*countable infinities only
jays at panix.com
Tue Jun 19 16:03:26 UTC 2012
On Tue, 19 Jun 2012, Adam Williamson <awilliam at redhat.com> wrote:
> On Tue, 2012-06-19 at 09:40 +0100, Andrew Haley wrote:
> On 06/18/2012 06:18 PM, Adam Williamson wrote:
> > I hesitate to put words in people's mouths, and correct me if I'm
> > wrong, but it reads to me as if Jay and others are arguing from an
> > incorrect premise. That premise is to assume that there is a
> > God-given right for people who own computing devices to retrofit
> > alternative operating systems onto those devices.
> > I want to put it out there that this is _not true_.
> The problem with this claim is that it equivocates on the meaning of
> "a right". There are at least two definitions of "a right" in this
> sense: moral rights and legal rights. These are not the same. Moral
> rights are not in the gift of any Government. While we may not have a
> legal right to run whatever software we wish on hardware we own, it's
> not at all unreasonable to claim a moral right to do so.
> See later discussion. In the sense of 'attempt to do so', this is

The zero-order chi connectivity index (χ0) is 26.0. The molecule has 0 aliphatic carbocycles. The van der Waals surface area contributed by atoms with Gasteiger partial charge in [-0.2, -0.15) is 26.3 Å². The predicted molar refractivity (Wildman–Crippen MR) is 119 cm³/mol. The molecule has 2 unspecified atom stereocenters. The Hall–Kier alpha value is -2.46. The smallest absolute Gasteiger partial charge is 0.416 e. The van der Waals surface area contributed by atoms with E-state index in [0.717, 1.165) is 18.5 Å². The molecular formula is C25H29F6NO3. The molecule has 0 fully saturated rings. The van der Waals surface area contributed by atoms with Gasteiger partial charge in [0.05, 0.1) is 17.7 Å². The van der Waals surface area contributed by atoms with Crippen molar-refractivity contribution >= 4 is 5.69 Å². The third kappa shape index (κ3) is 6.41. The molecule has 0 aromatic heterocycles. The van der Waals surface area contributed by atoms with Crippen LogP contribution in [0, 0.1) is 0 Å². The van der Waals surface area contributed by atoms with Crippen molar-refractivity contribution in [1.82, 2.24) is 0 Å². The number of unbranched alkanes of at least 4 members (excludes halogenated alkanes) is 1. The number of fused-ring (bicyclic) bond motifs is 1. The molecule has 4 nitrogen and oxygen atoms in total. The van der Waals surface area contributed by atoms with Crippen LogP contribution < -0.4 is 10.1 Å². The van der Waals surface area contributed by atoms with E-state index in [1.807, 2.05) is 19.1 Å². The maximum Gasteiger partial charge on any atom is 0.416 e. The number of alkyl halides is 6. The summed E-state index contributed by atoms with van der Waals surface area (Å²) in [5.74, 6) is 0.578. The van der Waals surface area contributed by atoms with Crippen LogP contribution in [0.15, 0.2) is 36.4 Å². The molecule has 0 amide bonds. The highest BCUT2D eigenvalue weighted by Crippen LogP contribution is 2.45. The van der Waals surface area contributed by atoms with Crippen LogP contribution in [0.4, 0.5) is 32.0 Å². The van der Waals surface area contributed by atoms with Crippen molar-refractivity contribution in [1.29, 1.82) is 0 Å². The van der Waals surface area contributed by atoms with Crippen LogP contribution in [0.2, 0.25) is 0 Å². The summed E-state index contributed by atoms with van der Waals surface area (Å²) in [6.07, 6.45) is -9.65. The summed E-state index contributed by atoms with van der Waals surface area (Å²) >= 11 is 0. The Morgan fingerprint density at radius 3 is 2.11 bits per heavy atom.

> certainly supportable, but is a side track to our actual topic here. In
> the sense of 'demand that the manufacturer make it easy to do so', no, I
> don't believe it is reasonable to claim such a right, moral or legal.
> Adam Williamson
Adam, just a short bald claim:
In the United States and Europe there is a large body of statute
law, regulatory rulings, and court decisions which say that yes,
a large powerful company cannot take certain actions to impede
competitors. In particular entering into a compact to make
Fedora harder to install on every single x86 home computer sold
is not allowed. Or once was not allowed. Recently neither
regulatory bodies, nor courts, have enforced these old once
settled laws and regulations.
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